Tuesday, June 30, 2009

Cab Calloway - Reefer Man

Yes, I'm writing about another dead black pop star.

Cab Calloway was crazy awesome. He was just one of those performers that instantly grabbed your attention and wouldn't let go. He bounced around, gesticulated like a mad man, and could make undeserving phrases like "Hi De Ho " sound so damn cool.

Not only is the above video a great example of Calloway's fast-paced ditties, but it's also interesting to see the perception of marijuana in the 1930's. I guess drugs and musicians have been linked since the dawn of time. Here, weed puts the upright bass player into a frenzied slapping-trance. He's a "funny reefer man," just doing his thing.

Monday, June 29, 2009

Dear Tim Burton,

You're great. I really think that.

When I was in third grade, I went to see Nightmare Before Christmas at least five times in theaters. While all my other peers squirmed at all the dark spookiness, I ate that shit up. Everything from the concept to the design of that film, I obsessed over it. I filled pages and pages with doodles of the characters. At the risk of sounding cliche, my imagination was captured.

I went on to watch more of your films, with adequate delight. I like your noir-infused take on Batman. I don't think there's a single soul of my generation who doesn't love Beetlejuice. And, as has been said many time before, Edward Scissorhands stands as your shining masterpiece. That film typifies everything you're about: scrawny outsiders with deep-set eyes, tragically misunderstood by the world. How could a scrawny adolescent with deep-set eyes not be into that?

But let's be honest: things haven't been going great recently. True, you stylishly nailed the tone for Sweeney Todd, that's what you do best. But did you really think it was a good idea to give the most difficult roles in musical history to un-trained singers? Johnny Depp is undeniably awesome, but he kinda barked his way through that movie. You can't rely on him to make your films great, that's too much pressure. After all, there weren't exactly rave reviews for his interpretation of Willy Wonka. In fact, that whole film was one big sugary, flashy mess.

Needless to say, I'm extremely wary of this image from your forthcoming Alice in Wonderland:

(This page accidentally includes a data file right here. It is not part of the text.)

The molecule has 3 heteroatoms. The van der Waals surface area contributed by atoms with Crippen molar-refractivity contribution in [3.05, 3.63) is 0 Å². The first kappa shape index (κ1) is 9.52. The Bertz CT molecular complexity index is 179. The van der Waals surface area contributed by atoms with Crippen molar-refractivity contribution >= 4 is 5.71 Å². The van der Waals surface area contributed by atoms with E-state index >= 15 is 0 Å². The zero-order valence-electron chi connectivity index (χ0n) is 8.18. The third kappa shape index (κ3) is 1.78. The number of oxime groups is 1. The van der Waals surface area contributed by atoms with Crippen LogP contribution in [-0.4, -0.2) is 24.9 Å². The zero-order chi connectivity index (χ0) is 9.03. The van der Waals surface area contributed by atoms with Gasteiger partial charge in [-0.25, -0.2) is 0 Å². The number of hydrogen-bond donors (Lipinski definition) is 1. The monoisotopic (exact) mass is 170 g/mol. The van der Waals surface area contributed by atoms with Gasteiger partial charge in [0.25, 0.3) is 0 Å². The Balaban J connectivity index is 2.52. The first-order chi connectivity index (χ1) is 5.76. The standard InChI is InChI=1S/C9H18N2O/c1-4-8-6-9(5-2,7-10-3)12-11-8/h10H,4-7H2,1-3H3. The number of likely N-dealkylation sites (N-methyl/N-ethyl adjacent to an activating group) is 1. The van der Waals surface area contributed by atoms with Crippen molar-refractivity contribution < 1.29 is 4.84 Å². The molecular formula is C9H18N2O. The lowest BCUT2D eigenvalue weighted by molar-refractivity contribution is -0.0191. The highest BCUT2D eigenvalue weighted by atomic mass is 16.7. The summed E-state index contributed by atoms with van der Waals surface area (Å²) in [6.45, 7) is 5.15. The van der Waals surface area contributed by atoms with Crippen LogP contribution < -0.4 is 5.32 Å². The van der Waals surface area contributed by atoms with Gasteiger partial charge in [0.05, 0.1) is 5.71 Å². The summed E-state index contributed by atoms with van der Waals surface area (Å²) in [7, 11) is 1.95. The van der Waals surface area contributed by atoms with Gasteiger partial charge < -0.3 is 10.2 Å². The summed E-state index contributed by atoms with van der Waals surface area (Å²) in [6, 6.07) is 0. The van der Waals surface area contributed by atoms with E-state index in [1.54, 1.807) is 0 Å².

As the saying goes, "casting Depp and adding your signature curly twists/gothic accessories does not great cinema make." Or something like that.

I think it's time to step back and do some reflecting. Why don't you go check out the MOMA exhibit dedicated to your work. Maybe you'll reconnect with your kick-ass roots, maybe you'll feel refreshed. Then maybe you'll put all my misgivings to rest and turn Alice into a solid, heartfelt film, where the visuals add to the substance instead of replace it entirely. You know, like the good ol' days.



P.S. Surely you're not gonna let Mrs. Carter look like an illy-photoshoped balloon in the actual film, right? Come on dude, who does that to their girlfriend?

Okay, I'm done.

Thursday, June 25, 2009

Harlem Shakes

This will be a better year. Make a little money, take a lot of shit, feel real bad and get over it.

Harlem Shakes, like lots of bands who catch instant buzz, are indeed taking a lot of shit. But if they truly practice what they preach, these guys can take it. Their lyrics are filled to the brim with optimism, so all you Pitchfork snobs can rain on their parade as much as you want. I don't think it's gonna phase them.

I'd liken them to Los Campesinos! in their unbridled dancey-rock energy. But while Los Campesinos! fill their lyrics with dark irony, Harlem Shakes are sincere about being upbeat. While I certainly enjoy listening to my fair share of the brooding and ominous, it's nice to have such a warm reprieve. Giving the Shakes a closer listen, you realize that the optimism isn't born out of naivete, but from surviving the rough patches and asserting a "half full" attitude. As they sing: "Somehow pop just feels so fair/ in this tangled, injured air."

But sheer positivity isn't enough to make good indie pop. Luckily, these guys can really craft a tune: folk influences, synth blares, plucky pianos, Afro-Caribbean drumming, all poised and ready to attack. Technicolor Health doesn't feel like a first-effort full-length album, it's polished and impressive, and has a brightness that perfectly suits the impending summer.

Tuesday, June 23, 2009


You remember pogs, right? Those tiny cardboard discs with images on them (anything from flaming skulls to Doug Funnie), won after flipping a stack with an even heavier disc known as a "slammer?" Sounds pretty lame in hindsight, but pogs were so hot back in the day they were banned from school yards across the country.

But now we're adults, damnit, and we can take part in adorable forms of gambling as much as we see fit! I'm bringing them back; this will be the summer of pogs.

However, apparently I'm not the first to revamp the pog frenzy. The game was first conceived back in the 1930's, using the cardboard found in the caps of a Hawaiian juice known as POG (anachronism for Passion fruit, Orange, and Guava). Then in the 90's, along comes the Canadian Games Company, and they're all like "let's take this thing invented by impoverished Hawaiian kids and use it to become millionaires, eh?"

So I got these Popeye Pogs on eBay for two bucks, not realizing that a cartoon character from the 1930's is way more authentic than Doug Funnie. Jackpot!

More on "the summer of two thousand and nineties" coming soon...

Friday, June 19, 2009